Monday, May 12, 2008

Opportunity for Ogden?

Originally uploaded by™
Well it looks like Mayor Godfrey is now looking at streetcars instead of just gondolas which hopefully a good sign:

Ogden Mayor has moved on from urban gondolas -- to street cars

Last time I talked briefly about how Ogden could create a nice urban area by putting together the streetcar, a revitalized Washington Blvd, and the Centennial Trail that goes along the Ogden River. Today I was planning to go into a little more detail and build upon those previous ideas.

First of all, the streetcar line will create a new corridor from the FrontRunner Station to WSU. As has been seen in Portland and Tacoma, streetcar lines have the habit of bringing new interest to a community.

Then you have the Centennial Trail along the Ogden River that travels from the Twenty-First Street Pond which in itself has a trail system to the Bonneville Shoreline train that offers even longer trails.

Ogden River Parkway

21st Street Pond Trail

Bonneville Shoreline Trail

View Larger Map

As you can see on the map you have four main streets that connect the streetcar line and the trail system. Turn all four of those streets into pedestrian, bicycle, and transit friendly streets. Now you have created four different corridors to connect the streetcar line to the trail system.

Wall Street is currently in the doldrums but using Wall to connect the FrontRunner Station to the trail system would offer new opportunities to revitalize this street.

Meanwhile we have our diamond in the ruff Washington Blvd. Currently there is a lot of independent businesses along this corridor including a lot of older motels. One of the problems when an area is revitalized is often gentrification comes into play and many of the smaller independently owned businesses are forced out and the chains move in. Yet this would ruin some of the opportunities that Ogden would have to set itself apart from its neighbors to the south.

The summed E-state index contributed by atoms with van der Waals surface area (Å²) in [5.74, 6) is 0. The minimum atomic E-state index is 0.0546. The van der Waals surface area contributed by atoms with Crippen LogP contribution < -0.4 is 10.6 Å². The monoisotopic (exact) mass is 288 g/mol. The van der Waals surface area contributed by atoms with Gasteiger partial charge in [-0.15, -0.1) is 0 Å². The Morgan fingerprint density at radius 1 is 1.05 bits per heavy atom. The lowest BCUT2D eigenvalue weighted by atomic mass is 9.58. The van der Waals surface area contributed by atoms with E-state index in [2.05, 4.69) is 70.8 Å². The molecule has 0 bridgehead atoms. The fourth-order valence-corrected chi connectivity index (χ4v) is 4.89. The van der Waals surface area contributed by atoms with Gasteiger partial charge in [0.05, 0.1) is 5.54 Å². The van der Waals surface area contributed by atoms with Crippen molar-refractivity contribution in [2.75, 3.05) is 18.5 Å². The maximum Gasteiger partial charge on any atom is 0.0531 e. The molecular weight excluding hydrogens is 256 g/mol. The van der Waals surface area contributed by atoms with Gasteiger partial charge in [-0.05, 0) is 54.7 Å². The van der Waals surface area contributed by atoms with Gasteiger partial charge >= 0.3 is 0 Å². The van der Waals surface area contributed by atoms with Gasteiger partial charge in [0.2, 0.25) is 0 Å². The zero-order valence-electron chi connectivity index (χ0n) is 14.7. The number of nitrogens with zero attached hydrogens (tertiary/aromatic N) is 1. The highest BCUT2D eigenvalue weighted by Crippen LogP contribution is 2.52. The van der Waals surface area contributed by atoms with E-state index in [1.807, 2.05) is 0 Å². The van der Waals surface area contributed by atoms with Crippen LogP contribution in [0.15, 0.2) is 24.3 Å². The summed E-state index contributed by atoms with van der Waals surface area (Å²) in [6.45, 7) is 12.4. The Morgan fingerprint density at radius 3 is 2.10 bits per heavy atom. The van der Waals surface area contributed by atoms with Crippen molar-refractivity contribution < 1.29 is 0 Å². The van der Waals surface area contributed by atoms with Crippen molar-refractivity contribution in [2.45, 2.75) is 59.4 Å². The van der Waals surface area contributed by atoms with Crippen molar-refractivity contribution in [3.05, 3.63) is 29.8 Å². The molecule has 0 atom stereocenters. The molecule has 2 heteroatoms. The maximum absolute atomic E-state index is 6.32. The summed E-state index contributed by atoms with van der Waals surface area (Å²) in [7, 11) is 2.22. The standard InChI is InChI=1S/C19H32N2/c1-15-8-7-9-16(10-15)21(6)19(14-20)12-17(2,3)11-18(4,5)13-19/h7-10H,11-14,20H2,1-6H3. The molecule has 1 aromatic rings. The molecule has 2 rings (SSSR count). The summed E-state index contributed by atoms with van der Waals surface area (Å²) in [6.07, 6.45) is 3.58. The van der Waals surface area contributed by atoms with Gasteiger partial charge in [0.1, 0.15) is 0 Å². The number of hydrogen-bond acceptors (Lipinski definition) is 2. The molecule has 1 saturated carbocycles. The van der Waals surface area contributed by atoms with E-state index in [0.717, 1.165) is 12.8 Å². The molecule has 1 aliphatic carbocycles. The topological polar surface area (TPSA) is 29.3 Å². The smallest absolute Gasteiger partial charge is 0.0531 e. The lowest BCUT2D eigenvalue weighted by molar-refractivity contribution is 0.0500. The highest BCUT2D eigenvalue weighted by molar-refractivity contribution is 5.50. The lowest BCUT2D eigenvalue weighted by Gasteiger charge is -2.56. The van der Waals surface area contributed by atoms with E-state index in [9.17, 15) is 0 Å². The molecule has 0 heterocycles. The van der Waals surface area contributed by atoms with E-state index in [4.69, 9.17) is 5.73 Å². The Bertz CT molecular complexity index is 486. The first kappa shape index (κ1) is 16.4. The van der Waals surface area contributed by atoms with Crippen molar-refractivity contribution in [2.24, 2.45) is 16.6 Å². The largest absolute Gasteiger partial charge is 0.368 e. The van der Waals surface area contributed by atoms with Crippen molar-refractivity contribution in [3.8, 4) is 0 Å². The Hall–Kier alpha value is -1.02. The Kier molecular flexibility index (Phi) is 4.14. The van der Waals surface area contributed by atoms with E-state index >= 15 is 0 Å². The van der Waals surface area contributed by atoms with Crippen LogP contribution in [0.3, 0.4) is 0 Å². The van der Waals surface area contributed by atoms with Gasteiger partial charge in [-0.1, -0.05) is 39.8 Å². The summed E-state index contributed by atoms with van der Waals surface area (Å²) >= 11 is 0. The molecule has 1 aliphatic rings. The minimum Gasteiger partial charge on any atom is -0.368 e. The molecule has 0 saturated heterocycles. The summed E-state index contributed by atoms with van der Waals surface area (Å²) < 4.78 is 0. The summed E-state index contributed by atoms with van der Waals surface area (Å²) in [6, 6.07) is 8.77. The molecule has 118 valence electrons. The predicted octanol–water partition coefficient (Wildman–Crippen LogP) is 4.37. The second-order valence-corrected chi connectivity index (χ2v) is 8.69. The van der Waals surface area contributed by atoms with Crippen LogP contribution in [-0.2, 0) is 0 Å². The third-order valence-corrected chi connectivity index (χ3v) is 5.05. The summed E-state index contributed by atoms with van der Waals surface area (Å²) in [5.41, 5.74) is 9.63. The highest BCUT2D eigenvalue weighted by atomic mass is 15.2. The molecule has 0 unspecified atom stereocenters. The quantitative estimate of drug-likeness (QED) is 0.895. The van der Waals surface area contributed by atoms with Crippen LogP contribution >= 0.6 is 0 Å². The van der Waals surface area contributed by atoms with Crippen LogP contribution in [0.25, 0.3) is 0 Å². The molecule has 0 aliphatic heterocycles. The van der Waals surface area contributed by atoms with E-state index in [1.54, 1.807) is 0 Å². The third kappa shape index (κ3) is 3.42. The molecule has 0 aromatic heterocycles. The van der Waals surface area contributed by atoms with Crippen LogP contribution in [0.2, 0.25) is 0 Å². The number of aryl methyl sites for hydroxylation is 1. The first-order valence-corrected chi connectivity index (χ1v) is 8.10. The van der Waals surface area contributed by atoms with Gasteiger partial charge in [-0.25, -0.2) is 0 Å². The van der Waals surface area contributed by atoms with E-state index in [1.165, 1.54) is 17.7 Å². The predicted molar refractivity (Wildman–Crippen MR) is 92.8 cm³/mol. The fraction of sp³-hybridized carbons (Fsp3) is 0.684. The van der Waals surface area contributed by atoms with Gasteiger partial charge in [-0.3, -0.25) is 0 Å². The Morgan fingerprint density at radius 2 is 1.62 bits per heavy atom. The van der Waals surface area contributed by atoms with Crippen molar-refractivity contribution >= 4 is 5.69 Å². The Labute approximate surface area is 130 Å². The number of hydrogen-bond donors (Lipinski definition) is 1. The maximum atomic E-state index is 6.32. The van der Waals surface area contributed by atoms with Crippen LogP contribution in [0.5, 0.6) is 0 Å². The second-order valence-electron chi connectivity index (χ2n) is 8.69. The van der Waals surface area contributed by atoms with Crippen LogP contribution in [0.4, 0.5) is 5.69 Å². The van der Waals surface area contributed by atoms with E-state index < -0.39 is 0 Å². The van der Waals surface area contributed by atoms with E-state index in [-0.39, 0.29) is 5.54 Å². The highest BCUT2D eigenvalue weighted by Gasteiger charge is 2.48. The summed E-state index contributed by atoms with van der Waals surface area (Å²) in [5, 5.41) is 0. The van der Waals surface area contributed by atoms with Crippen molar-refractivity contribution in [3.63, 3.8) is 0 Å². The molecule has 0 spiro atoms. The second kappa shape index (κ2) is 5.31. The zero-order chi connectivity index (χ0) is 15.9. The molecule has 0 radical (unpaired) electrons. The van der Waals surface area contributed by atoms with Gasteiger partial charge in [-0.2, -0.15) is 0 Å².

One way to prevent this is to promote the restoration of some of the older buildings; giving tax incentives to restore instead of bulldoze which overcome the federal tax laws that encourage bulldozing and building new disposable buildings. Imagine a street of beautiful motels and restaurants that are not a bunch of cookie cutter boxes.

Meanwhile Monroe and Harrison are primarily residential streets with small pockets of neighborhood business so making those streets pedestrian/bicycle/transit friendly would be neighborhood improvements that could lead to reinvestment into the area.

This would allow Ogden to set itself apart from its neighbors and give itself its own marketing niche. Ogden could promote its own uniqueness and give new reasons to come to Ogden.

Then in a few years Ogden could run commercials like this:

“Tired of the boring chain stores and restaurants, then hop aboard FrontRunner and come to Ogden where you will enjoy our wonderful pedestrian and bicycle friendly streets, the Ogden Streetcar, and most importantly our many independently owned business that give that each have their own unique flavor. Ogden where unique is good.”

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